I met Chip for the first time in 1992 at the Rio Conference, he has been an inspiration to me ever since. He was someone who read so much and who had so much to offer in intellectual understanding of what we needed to do. We worked together on two books that UNED brought out, the last one on Earth Summit 2002. At the end of the chapter he wrote Chip said:

"I feel very strongly, as I did during both the Brundtland and Rio processes, that priorities need to be established by the international community when facing an agenda as wide and diverse as sustainable development. .........Earth Summit 2002 must provide the motivation; and in the area of health it must make securing access for all (whether through concessional funding, compulsory licensing or parallel importing), and finding a vaccine for HIV/AIDS, central priorities for the first decade of the 21st century. Without such a renewed commitment, the judgment of history will fall heavily upon shoulders of today's government and business leaders." 

In June we were meant to attend the World Aids Conference in Durban to jointly promote Earth Summit 2002. Chip was not well enough to travel, but he was looking forward to helping the South African Government and stakeholders learn from the experience that he had in 1992. 

I last saw Chip in Geneva in September with my children Robin and Merri; we were meant to come for the weekend to his chalet - when we arrived Scott, one of Chips sons took us to the hospital. Chip hadn't told us he was unwell because he thought we wouldn't come as we were looking forward to a relaxing break. Chip always did things for other people, part of his enjoyment was making other people happy. 

It seems so very unreal to think that we will not have Chip to help us as we prepare for 2002. For those who knew him and worked with him we each carry a piece of him with us in the way we act and the way we think and the values we try to live by. To those who we meet perhaps we can share that and through that Chip lives with us.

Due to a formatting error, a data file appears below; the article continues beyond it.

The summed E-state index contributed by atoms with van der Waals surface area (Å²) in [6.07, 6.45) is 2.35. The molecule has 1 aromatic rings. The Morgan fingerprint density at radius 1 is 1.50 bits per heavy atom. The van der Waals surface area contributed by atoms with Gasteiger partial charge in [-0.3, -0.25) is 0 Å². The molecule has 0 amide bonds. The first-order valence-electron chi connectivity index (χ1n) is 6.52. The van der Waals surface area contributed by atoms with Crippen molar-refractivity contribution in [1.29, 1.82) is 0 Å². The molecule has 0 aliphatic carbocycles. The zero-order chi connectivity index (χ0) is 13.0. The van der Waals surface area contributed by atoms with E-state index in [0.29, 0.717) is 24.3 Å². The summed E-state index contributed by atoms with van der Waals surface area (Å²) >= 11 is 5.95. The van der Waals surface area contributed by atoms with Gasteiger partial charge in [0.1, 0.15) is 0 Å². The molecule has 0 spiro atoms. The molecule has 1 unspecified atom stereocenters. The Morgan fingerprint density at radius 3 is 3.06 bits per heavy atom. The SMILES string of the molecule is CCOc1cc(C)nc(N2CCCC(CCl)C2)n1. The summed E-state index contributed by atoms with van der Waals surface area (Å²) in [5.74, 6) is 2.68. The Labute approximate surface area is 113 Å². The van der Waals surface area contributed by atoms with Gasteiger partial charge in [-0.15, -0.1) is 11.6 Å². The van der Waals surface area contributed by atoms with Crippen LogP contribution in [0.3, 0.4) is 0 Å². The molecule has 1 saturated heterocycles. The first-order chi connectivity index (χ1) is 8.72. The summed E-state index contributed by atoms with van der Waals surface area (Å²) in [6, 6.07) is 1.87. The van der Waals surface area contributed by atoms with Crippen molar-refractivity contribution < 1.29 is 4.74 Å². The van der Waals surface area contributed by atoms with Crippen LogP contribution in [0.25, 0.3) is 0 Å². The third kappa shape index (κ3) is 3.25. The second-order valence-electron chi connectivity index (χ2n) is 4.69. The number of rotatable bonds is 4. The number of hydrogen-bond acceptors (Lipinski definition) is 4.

To paraphrase Bobby Kennedy:

"Some people see things as they are and ask why? Chip saw things that never were and said why not!"

Chip, we will miss you.



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In Memory - by Mencer Donahue Edwards, Justice & Sustainability, Washington, DC

(In response to the above message from Felix Dodds)

My brother,

This is indeed a blessed day. For now I know that Chip has passed into the realm of our ancestors. According to the African world view, Chip now dwells with all the ones for who time no longer has meaning. He is now an Immortal. 

He is there with the prophets and messengers, with the inventors and discoverers, with the philosophers and teachers, with the builders and planters. Where he is, there is no North or South, no rich or poor. He is with my mother and father, my grandparents -- so many multitudes. I feel joy knowing he has reached peace.

If we listen, we will hear him speak to us as the wind blows through the trees, as the water runs through the streams, in the crackling fire's breath. I was looking forward to infrequently seeing him from time to time as we run towards Earth Summit 2002. Now, we can be with him whenever we take time to be still.